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I need Help....Generating a square wave with the dsPIC33FJ256GP710

Started by embcontrol October 16, 2010
Hello everyone...

I just got a explorer 16 board from Microchip. It brings two
Plug-In-Modules (PIM), the PIC24FJ128GA010 and the dsPIC33FJ256GP710. 

I also have the debugger/programmer ICD3. I have installed MPLAB C30 in my
computer as well. 

Now that I have everything I need (According to microchip)to start
programming, I need some guidance with regard to starting this project.

Basically I need to generate a square wave. Also, It would be good if I can
control the frequency of the square wave. But first things first. I would
be very happy if I could just generate the square wave. I would like to use
the dsPIC instead of the PIC24. 

I would appreciate any guidance or a starting point. 

Thanks!	   
					
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Posted through http://www.EmbeddedRelated.com
On Sat, 16 Oct 2010 08:06:33 -0500, "embcontrol"
<navasimoN@n_o_s_p_a_m.gmail.com> wrote:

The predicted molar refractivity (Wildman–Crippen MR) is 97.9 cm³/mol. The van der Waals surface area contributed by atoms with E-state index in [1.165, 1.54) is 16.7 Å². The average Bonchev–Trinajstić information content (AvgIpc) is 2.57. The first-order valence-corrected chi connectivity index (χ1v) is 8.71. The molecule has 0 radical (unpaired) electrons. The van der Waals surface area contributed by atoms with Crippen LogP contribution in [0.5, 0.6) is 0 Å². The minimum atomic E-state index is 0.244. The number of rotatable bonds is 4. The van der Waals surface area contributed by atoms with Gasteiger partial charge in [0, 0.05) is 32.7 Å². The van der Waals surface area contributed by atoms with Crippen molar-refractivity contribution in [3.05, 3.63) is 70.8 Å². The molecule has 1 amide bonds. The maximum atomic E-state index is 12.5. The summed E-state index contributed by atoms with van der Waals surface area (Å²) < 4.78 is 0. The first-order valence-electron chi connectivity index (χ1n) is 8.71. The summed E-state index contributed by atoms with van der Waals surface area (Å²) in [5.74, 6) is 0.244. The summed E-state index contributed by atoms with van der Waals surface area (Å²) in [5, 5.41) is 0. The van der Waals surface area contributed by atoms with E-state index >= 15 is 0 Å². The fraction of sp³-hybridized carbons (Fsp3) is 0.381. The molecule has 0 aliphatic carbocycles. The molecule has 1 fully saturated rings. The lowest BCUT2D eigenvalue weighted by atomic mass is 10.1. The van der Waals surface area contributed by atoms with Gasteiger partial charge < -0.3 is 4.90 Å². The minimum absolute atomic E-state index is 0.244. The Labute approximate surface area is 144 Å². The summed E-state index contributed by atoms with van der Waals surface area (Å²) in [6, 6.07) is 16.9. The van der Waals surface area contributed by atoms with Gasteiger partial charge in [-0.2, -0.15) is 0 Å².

>Hello everyone... > >I just got a explorer 16 board from Microchip. It brings two >Plug-In-Modules (PIM), the PIC24FJ128GA010 and the dsPIC33FJ256GP710. > >I also have the debugger/programmer ICD3. I have installed MPLAB C30 in my >computer as well. > >Now that I have everything I need (According to microchip)to start >programming, I need some guidance with regard to starting this project. > >Basically I need to generate a square wave. Also, It would be good if I can >control the frequency of the square wave. But first things first. I would >be very happy if I could just generate the square wave. I would like to use >the dsPIC instead of the PIC24. > >I would appreciate any guidance or a starting point.
Toggling a pin (i.e., generating a square wave) is the embedded equivalent of displaying "Hello, world!" to the shell or screen in a hosted environment. What you need to do is read the datasheet for the device and for the assembler or compiler you are using. You may need to learn about controlling the system clock, using (or avoiding) a bootstrap loader, configuring I/O ports, setting and responding to interrupts, fuse settings, and the mechanics of actually getting the compiled/assembled program from your PC onto the chip itself. Vendors generally publish application notes and "getting started" guides that cover the basics. -- Rich Webb Norfolk, VA